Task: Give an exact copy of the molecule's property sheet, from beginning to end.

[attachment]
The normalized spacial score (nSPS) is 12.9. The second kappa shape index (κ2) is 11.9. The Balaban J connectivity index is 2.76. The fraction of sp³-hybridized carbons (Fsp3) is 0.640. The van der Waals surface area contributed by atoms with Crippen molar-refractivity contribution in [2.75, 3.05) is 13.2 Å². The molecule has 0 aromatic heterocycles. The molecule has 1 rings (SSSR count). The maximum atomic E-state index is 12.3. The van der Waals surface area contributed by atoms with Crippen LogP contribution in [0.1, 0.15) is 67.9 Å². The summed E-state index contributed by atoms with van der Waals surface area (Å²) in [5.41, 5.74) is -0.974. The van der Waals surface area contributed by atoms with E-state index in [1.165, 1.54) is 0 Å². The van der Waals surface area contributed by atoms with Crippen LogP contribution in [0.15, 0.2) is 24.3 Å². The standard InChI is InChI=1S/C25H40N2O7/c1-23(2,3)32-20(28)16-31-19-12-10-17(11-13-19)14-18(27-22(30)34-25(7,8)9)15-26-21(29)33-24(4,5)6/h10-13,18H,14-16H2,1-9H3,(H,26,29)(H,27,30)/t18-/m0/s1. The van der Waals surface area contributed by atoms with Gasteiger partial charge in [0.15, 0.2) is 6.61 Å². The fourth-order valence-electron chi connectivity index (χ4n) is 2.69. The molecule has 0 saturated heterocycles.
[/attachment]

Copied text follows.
The normalized spacial score (nSPS) is 12.9. The second kappa shape index (κ2) is 11.9. The Balaban J connectivity index is 2.76. The fraction of sp³-hybridized carbons (Fsp3) is 0.640. The van der Waals surface area contributed by atoms with Crippen molar-refractivity contribution in [2.75, 3.05) is 13.2 Å². The molecule has 0 aromatic heterocycles. The molecule has 1 rings (SSSR count). The maximum atomic E-state index is 12.3. The van der Waals surface area contributed by atoms with Crippen LogP contribution in [0.1, 0.15) is 67.9 Å². The summed E-state index contributed by atoms with van der Waals surface area (Å²) in [5.41, 5.74) is -0.974. The van der Waals surface area contributed by atoms with E-state index in [1.165, 1.54) is 0 Å². The van der Waals surface area contributed by atoms with Crippen LogP contribution in [0.15, 0.2) is 24.3 Å². The standard InChI is InChI=1S/C25H40N2O7/c1-23(2,3)32-20(28)16-31-19-12-10-17(11-13-19)14-18(27-22(30)34-25(7,8)9)15-26-21(29)33-24(4,5)6/h10-13,18H,14-16H2,1-9H3,(H,26,29)(H,27,30)/t18-/m0/s1. The van der Waals surface area contributed by atoms with Gasteiger partial charge in [0.15, 0.2) is 6.61 Å². The fourth-order valence-electron chi connectivity index (χ4n) is 2.69. The molecule has 0 saturated heterocycles.